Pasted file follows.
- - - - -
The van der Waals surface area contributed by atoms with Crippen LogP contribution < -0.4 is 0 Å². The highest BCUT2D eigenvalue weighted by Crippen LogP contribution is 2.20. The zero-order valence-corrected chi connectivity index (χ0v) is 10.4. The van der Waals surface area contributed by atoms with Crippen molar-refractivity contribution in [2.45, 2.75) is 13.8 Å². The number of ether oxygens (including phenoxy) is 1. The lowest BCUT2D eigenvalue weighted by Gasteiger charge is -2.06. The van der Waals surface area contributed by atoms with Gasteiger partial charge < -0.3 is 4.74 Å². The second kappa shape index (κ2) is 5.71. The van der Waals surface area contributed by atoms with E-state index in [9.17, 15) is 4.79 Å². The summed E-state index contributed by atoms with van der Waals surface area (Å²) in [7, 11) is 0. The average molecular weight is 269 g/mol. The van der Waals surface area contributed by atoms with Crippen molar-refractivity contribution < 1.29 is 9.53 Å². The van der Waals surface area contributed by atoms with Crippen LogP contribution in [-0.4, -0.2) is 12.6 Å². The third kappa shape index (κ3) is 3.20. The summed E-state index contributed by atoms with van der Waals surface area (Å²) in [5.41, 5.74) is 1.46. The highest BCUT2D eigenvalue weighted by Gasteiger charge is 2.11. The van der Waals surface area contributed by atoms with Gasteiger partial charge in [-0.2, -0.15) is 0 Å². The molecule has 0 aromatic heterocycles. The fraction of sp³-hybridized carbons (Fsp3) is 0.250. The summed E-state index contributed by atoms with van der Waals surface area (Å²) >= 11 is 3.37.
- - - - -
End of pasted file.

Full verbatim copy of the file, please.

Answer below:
The van der Waals surface area contributed by atoms with Crippen LogP contribution < -0.4 is 0 Å². The highest BCUT2D eigenvalue weighted by Crippen LogP contribution is 2.20. The zero-order valence-corrected chi connectivity index (χ0v) is 10.4. The van der Waals surface area contributed by atoms with Crippen molar-refractivity contribution in [2.45, 2.75) is 13.8 Å². The number of ether oxygens (including phenoxy) is 1. The lowest BCUT2D eigenvalue weighted by Gasteiger charge is -2.06. The van der Waals surface area contributed by atoms with Gasteiger partial charge < -0.3 is 4.74 Å². The second kappa shape index (κ2) is 5.71. The van der Waals surface area contributed by atoms with E-state index in [9.17, 15) is 4.79 Å². The summed E-state index contributed by atoms with van der Waals surface area (Å²) in [7, 11) is 0. The average molecular weight is 269 g/mol. The van der Waals surface area contributed by atoms with Crippen molar-refractivity contribution < 1.29 is 9.53 Å². The van der Waals surface area contributed by atoms with Crippen LogP contribution in [-0.4, -0.2) is 12.6 Å². The third kappa shape index (κ3) is 3.20. The summed E-state index contributed by atoms with van der Waals surface area (Å²) in [5.41, 5.74) is 1.46. The highest BCUT2D eigenvalue weighted by Gasteiger charge is 2.11. The van der Waals surface area contributed by atoms with Gasteiger partial charge in [-0.2, -0.15) is 0 Å². The molecule has 0 aromatic heterocycles. The fraction of sp³-hybridized carbons (Fsp3) is 0.250. The summed E-state index contributed by atoms with van der Waals surface area (Å²) >= 11 is 3.37.